How does CSAT differ from other customer satisfaction metrics?
CSAT is the most popular way to measure customer satisfaction - but it’s not the only way. Your CX team should also measure a few other customer satisfaction metrics to get a holistic overview.
Net Promoter Score (NPS)
NPS measures customer loyalty rather than satisfaction. This is important because customers might feel satisfied - their needs are being met - but not so delighted that they’re loyal in the face of new competitors.
Measuring NPS and CSAT will give you a clearer view of the strength of your relationship with your customers.
Customer Effort Score (CES)
CES gauges how easy you make it for customers to do business with your company. Even if customers love your products, they won’t be loyal or satisfied if it is difficult to solve problems or ask questions - or even make a purchase.
Customers who feel that your company makes things difficult may grow to resent you or simply give up interacting with your business altogether. While ease is not the only thing that customers look for, efficient and consistent processes ensure that the main reasons for customer dissatisfaction aren’t a factor.
Ideally, you should measure all three customer satisfaction metrics to get a well-rounded picture of your customer experience. CSAT is a very direct way to assess satisfaction, but satisfaction isn’t the whole picture - even though it’s important.
How to measure customer satisfaction with GetFeedback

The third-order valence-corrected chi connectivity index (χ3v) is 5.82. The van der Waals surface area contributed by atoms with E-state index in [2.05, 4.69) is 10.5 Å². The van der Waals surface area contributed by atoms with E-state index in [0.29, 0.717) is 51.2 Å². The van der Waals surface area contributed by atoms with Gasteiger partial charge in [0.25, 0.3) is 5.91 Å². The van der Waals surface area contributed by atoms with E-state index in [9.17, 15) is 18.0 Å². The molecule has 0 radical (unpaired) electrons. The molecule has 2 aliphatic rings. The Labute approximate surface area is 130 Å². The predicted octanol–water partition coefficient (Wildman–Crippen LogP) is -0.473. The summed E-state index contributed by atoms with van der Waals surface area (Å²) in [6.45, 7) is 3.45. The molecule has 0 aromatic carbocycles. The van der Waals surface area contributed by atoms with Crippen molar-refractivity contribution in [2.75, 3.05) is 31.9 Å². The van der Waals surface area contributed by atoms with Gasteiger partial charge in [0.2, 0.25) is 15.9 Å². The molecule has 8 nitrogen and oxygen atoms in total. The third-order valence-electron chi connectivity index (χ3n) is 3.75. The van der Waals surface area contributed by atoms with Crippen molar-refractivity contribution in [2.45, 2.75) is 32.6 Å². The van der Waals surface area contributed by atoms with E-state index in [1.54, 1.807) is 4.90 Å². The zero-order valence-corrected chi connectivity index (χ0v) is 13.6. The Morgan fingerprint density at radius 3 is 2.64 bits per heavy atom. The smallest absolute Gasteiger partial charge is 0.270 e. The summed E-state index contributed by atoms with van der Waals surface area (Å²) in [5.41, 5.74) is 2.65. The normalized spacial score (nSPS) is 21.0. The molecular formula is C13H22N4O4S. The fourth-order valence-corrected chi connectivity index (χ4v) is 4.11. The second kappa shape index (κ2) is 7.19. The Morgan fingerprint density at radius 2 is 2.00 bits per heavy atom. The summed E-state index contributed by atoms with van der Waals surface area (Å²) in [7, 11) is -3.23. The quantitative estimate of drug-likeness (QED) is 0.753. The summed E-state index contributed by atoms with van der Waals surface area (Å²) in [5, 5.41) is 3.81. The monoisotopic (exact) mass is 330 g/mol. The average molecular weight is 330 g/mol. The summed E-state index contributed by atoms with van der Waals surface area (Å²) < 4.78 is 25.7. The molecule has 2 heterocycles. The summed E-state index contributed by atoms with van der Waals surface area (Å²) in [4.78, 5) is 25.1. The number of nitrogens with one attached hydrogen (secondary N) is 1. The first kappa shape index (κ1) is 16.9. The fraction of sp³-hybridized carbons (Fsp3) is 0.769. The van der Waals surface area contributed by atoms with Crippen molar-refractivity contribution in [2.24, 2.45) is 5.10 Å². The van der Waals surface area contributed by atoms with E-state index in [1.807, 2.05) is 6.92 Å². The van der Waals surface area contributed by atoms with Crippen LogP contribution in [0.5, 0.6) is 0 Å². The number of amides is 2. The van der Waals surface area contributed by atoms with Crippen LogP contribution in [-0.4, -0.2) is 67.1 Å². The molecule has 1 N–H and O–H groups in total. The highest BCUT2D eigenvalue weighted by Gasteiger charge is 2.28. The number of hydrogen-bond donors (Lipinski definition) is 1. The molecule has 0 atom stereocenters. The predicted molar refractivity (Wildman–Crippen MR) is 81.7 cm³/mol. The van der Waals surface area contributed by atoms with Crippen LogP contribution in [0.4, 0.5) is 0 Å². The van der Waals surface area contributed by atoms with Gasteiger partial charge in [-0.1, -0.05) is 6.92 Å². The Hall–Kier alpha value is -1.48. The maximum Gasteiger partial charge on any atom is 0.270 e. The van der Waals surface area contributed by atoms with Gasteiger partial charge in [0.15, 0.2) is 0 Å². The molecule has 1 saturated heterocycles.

With GetFeedback, you have complete control over your customer satisfaction surveys. We provide free survey templates to get you started, but you can customize your survey design to suit your brand and needs.
We also understand that survey design is only the first step. Organizations need customer survey data synced with other customer records to do something meaningful. This is why we encourage customers to use our Salesforce survey integration to get the most out of the CSAT data they’re collecting.
Finding out what’s in the hearts and minds of your customers is the key to running a successful business. While brilliant employees with great ideas help move a business forward, true success comes from making customers happy.
Regularly surveying customers helps you measure customer satisfaction and plan for success. Decide which key interactions to measure, then get feedback on each one. These customer satisfaction surveys should become a part of your release process and precede any changes to your offerings.
Surveying customers before a big shift can establish a baseline for customer satisfaction. You can then determine the initiative’s success based on how it impacts the customer experience.